Subject: Re: [IMPROVEDX] disappointed
From: Mark Graber <graber.mark at GMAIL.COM>
Date: Thu, September 24, 2015 8:12 pm

I'm seconding Brian Jackson's suggestion to move towards attaching levels of certainty to each diagnosis.  I'm especially fond of the "NYD" label Sam Campbell had on his list of the 10 best things to have happened in the field of emergency medicine in Canada.   NYD = not yet diagnoses.  This would alert the next person in the chain to keep thinking !   If we only had an ICD-10 code for that …..
On Sep 24, 2015, at 10:32 AM, Jackson, Brian <brian.jackson at aruplab.com> wrote:
We might want to be careful about this one.  From a research perspective, analyzing time to diagnosis would indeed be interesting and productive.  But if in the process we give regulators, payors and attorneys new ways to punish delays at an individual physician level, it could amplify premature closure and overdiagnosis.
A suggestion others have brought up, and I suspect this needs to be pushed more aggressively, is the concept of explicitly labeling diagnoses with their level of certainty, e.g. as tentative or working diagnoses where appropriate.  Sometimes empiric therapy is the best way to proceed.  When empiric therapy fails, it doesn’t necessarily mean the diagnostic process failed, i.e. that a diagnostic error occurred.
Many of the complications introduced by both medicolegal and quality improvement efforts come from treating diagnosis as a black and white situation.  As much as I like the current news coverage of the IOM report, it’s reinforcing that black/white perspective.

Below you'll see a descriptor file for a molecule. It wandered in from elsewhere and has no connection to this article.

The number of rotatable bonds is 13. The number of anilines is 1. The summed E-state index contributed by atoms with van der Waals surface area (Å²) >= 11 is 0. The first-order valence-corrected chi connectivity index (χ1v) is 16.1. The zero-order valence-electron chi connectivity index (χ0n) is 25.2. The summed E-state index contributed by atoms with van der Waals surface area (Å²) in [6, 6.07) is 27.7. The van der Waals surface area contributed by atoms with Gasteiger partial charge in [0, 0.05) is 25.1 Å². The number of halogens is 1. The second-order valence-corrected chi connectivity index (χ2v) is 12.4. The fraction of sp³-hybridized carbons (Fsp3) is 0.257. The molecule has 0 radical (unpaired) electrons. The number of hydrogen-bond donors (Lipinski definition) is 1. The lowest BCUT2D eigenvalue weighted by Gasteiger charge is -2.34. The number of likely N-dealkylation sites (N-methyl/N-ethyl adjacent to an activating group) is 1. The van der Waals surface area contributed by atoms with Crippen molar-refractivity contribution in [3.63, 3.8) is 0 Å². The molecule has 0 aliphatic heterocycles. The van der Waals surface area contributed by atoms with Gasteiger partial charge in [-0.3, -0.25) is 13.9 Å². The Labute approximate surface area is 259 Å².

--Brian Jackson
From: robert bell [mailto:0000000296e45ec4-dmarc-request at LIST.IMPROVEDIAGNOSIS.ORG] 
Sent: Wednesday, September 23, 2015 3:25 PM
Subject: Re: [IMPROVEDX] disappointed
But our foot is in the door.  
Also, as we get more information on Time to Diagnosis, it would seem that there could be a kind of “standard time to diagnosis,” for less common diseases/conditions that could be adjusted from time to time as we get more proficient (e.g. for myasthenia gravis), perhaps even adjusted in some way for the medical sophistication of the medical center in question!
Do we need to talk about standards for what is a delayed diagnosis?  Or maybe that has already been discussed.
Just publishing a list of the common conditions we THINK are diseases of delayed diagnosis would be a start.
Rob Bell, M.D.
On Sep 23, 2015, at 11:19 AM, Michael Grossman <Michael.Grossman at MIHS.ORG> wrote:
I agree with your assessment. The IOM sometimes seems to fall short of expectations. Their relatively recent report on Graduate Medical Education was disappointing. 
The fact that multiple news agencies are running with this story may lead to some misunderstandings , especially on the nature of "delayed diagnoses".
Michael Grossman, MD MACP

-----Original Message-----
From: Robert L Wears, MD, MS, PhD [mailto:wears at UFL.EDU] 
Sent: Wednesday, September 23, 2015 9:31 AM
Subject: [IMPROVEDX] disappointed

Great that misdiagnosis and related failures are getting attention, but ...

This is a disappointing effort; a naïve, keyhole view of a complex problem.

I count 82 mentions of 'error' in the first 15 pages (~5.5 per page), 753 in the entire document.

Lots of discussion about biases (78 mentions) but important issues that challenge the focus on 'error', such as hindsight bias, or outcome bias, are never mentioned even once.

This restriction to a very narrow framing of the problem is unlikely to lead to progress.


Robert L Wears, MD, MS, PhD
University of Florida              Imperial College London
wears at ufl.edu                        r.wears at imperial.ac.uk
1-904-244-4405 (ass't)            +44 (0)791 015 2219
Nothing matters very much, and very few things matter at all.